What is new is the discovery of a previously-unknown magazine version of the novel Compliments of a Fiend, published in Two Complete Detective Books (March 1951).  This magazine was discovered by Philip Stephensen-Payne in the course of research for his upcoming reference work, The Crime Fiction Index .

Two Complete Detective Books is a very tame example of a pulp detective magazine.  The cover, while featuring gaudy colors, shows a scene that has a tenuous relationship to the book-length story contained in the magazine.  There is an illustration on the table of contents page, but the long story itself features no illustrations at all.  Even the advertisements are tame—they are mostly house ads or public service announcements.

The condensed version of Compliments of a Fiend does not follow the 17-chapter format of the novel.  Instead, it is divided into seven sections, each of which combines two or three chapters from the book.  About three pages are cut from chapter one, while cuts from chapters two and three are each less than a page.

Important cuts begin in chapter four, where the last two pages are cut; they contain a conversation between Ed and his landlady about Estelle, a beautiful girl with feelings for Ed.  There is a big, jarring cut in chapter seven, where the last three pages are removed.  This section includes a scene where Ed goes to a bar and sees Estelle sitting with Augie Grane, who runs a numbers racket.  Another cut involving Estelle comes in chapter ten, where more than two pages are missing.  Here, Ed visits Estelle while she works as a cigarette girl.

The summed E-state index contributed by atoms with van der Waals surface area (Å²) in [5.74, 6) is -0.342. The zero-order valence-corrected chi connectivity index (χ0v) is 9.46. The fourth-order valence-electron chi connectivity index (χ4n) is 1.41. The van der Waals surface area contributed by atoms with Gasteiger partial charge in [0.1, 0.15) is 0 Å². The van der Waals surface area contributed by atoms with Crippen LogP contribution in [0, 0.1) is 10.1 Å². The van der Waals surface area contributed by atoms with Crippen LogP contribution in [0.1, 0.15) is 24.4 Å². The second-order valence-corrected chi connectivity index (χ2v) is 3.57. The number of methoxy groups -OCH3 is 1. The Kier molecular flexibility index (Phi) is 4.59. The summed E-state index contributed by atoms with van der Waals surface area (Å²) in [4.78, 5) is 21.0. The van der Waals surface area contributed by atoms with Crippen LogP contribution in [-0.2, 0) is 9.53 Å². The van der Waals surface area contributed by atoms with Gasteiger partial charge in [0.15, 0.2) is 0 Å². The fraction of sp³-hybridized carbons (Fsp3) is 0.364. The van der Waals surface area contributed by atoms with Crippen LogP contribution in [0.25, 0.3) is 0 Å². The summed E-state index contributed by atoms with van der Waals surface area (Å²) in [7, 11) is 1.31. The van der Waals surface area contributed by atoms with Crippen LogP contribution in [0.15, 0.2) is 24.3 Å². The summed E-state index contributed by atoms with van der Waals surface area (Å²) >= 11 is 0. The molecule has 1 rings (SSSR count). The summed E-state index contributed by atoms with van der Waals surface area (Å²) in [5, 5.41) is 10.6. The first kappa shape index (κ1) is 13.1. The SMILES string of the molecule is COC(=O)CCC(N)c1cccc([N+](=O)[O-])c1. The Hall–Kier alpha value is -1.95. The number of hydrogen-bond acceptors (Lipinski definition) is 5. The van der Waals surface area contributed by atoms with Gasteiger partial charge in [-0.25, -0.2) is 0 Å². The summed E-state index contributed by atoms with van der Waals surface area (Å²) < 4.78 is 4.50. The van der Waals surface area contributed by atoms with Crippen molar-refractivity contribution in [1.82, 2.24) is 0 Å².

Ed dances with Estelle in chapter 11, but readers of the magazine wouldn't know it, since another two pages have been cut.  This scene is as close as anything in the story comes to the painting on the magazine's cover, though the man and woman there do not look much like my mental portraits of Ed and Estelle.  And speaking of the cover, what are we to make of the green hand with orange fingernails pointing a gun at the happy couple?  There are no green-skinned characters in "Compliments of a Fiend."